Finding community partnership with Flying Kites The entire enterprise is fiercely dependent on savvy local partners in Africa, Asia, and South America where the Impact Project operates. “We realize we’re not the ones to take this technology into the communities,” shared Brandon Bills, MSR’s marketing manager, over cold Tusker beers one night in Kenya. “We need partners who understand each community’s needs [and can] train the community on the technology and follow-up.”
In Kenya, MSR’s main partner is Flying Kites, a primary school and leadership academy led by Massachusetts resident Leila Chambers, her husband and outdoor endurance athlete Mike, and a talented team of local on-the-ground experts. After her own stint volunteering in the slums of Nairobi as a wide-eyed collegian, Chambers realized the influx of foreigners trying to make a difference for a few weeks wasn’t doing much good. So she sought a better solution.
In 2007 she founded the Flying Kites School Network, “a cohort of resource-poor schools committed to improving student outcomes” that operates on the premise that education is a path out of poverty. What started out as a small-scale orphanage and school in Njabini, just 56 miles from Nairobi, has become an educational system that supports four local schools. Now in 2018, Flying Kites has moved to its second, larger campus. Still tucked into the Aberdare Mountains, this new facility supports 80 local children in grades 1 to 8 from the surrounding village of Njabini and, with the completion of a new building, will add 70 more in January 2019.
With the help of MSR and the Impact Project, Flying Kites is beginning to use the Community Chlorine Maker on its own campus. The students in the area have all grown up knowing that their water sources make them sick. It’s a fact of life here; kids sometimes miss school because they are too ill to sit in the classroom. This is especially true at local schools Flying Kites partners with—such as Tulaga Primary School, serving 654 children, and Chania Primary School, with 886 children—which lack sufficient infrastructure to implement the devices. Part of MSR’s mission is to raise funds to supply this important framework.
For MSR, partners like Flying Kites are a critical force in convincing the local community to accept Global Health’s ideas and products. The Community Chlorine Maker is not hard to use—I watched a girl in one middle school explain it to her classmates—but MSR has found that older generations can be skeptical. Water treated with the device carries the faint taste of chlorine, and while stateside we’re used to the taste, many users are hesitant to trust it. Although it’s perfectly safe, villagers worry the chlorine will cause health problems including sterilization. Flying Kites can leverage its respected standing in the community to ensure that the products are actually used.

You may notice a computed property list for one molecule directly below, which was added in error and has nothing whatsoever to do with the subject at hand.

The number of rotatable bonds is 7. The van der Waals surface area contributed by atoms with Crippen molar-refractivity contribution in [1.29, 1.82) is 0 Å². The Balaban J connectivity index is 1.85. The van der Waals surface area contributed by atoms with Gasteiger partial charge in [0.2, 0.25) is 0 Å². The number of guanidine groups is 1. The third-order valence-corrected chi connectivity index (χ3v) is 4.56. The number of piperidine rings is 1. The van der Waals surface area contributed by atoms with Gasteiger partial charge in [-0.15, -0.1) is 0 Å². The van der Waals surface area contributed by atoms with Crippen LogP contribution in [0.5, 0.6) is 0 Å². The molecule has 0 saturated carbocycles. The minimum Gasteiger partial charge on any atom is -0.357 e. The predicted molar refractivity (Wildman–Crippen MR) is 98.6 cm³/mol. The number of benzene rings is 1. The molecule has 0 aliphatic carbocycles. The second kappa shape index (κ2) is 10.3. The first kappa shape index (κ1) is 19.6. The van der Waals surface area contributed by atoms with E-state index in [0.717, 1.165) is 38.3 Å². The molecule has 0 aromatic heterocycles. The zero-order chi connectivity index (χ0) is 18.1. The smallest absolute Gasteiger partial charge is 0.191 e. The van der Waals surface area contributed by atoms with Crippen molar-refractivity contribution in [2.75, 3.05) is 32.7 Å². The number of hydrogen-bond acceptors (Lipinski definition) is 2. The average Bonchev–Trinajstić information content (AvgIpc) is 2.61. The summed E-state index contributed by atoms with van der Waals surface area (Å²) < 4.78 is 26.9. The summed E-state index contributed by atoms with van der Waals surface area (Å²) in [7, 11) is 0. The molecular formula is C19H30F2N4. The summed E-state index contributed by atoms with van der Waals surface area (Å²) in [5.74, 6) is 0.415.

Scaling mountains for real change On the first Adventures for Impact trip, visitors who traveled to climb Mount Kilimanjaro first spent several days at the Flying Kites campus meeting faculty, watching classes, and eating meals with the students, experiencing firsthand how the money they raised was being put to work. They were not asked to simply show up and watch. Their funds ensured their presence had a practical, applicable benefit to the local community.
Yes, the onus of raising funds before a trip is work. It can be uncomfortable to ask friends and family to donate to a cause. Mike Chambers knows this. “I’ve always been skeptical of people ‘doing something for a cause,’ ” he said retrospectively as we sat before a roaring fire one chilly night in the Aberdare Mountains. “At the end of the day, you have to approach this [kind of trip] with dignity. It’s not about a kid getting a line item on a résumé; you’re dealing with people’s lives.”
It was these quiet evening conversations that brought new light to my questions surrounding the ethics of voluntourism. There is no perfect solution, but as travelers we can do our utmost to ensure we leave a place with a net gain, not a net loss, after our visit. We can continue to find new ways to use travel as a tool to better the lives of the people we meet along the way. So what if your next great outdoor adventure could help change lives—more lives than just your own? Twende, as they say in Swahili. Let’s go.
Want to contribute to the Impact Project and Flying Kites missions? A special fund-raiser has been created to help finance water infrastructure needs at the partner schools, including Tulaga and Chania. Donate here.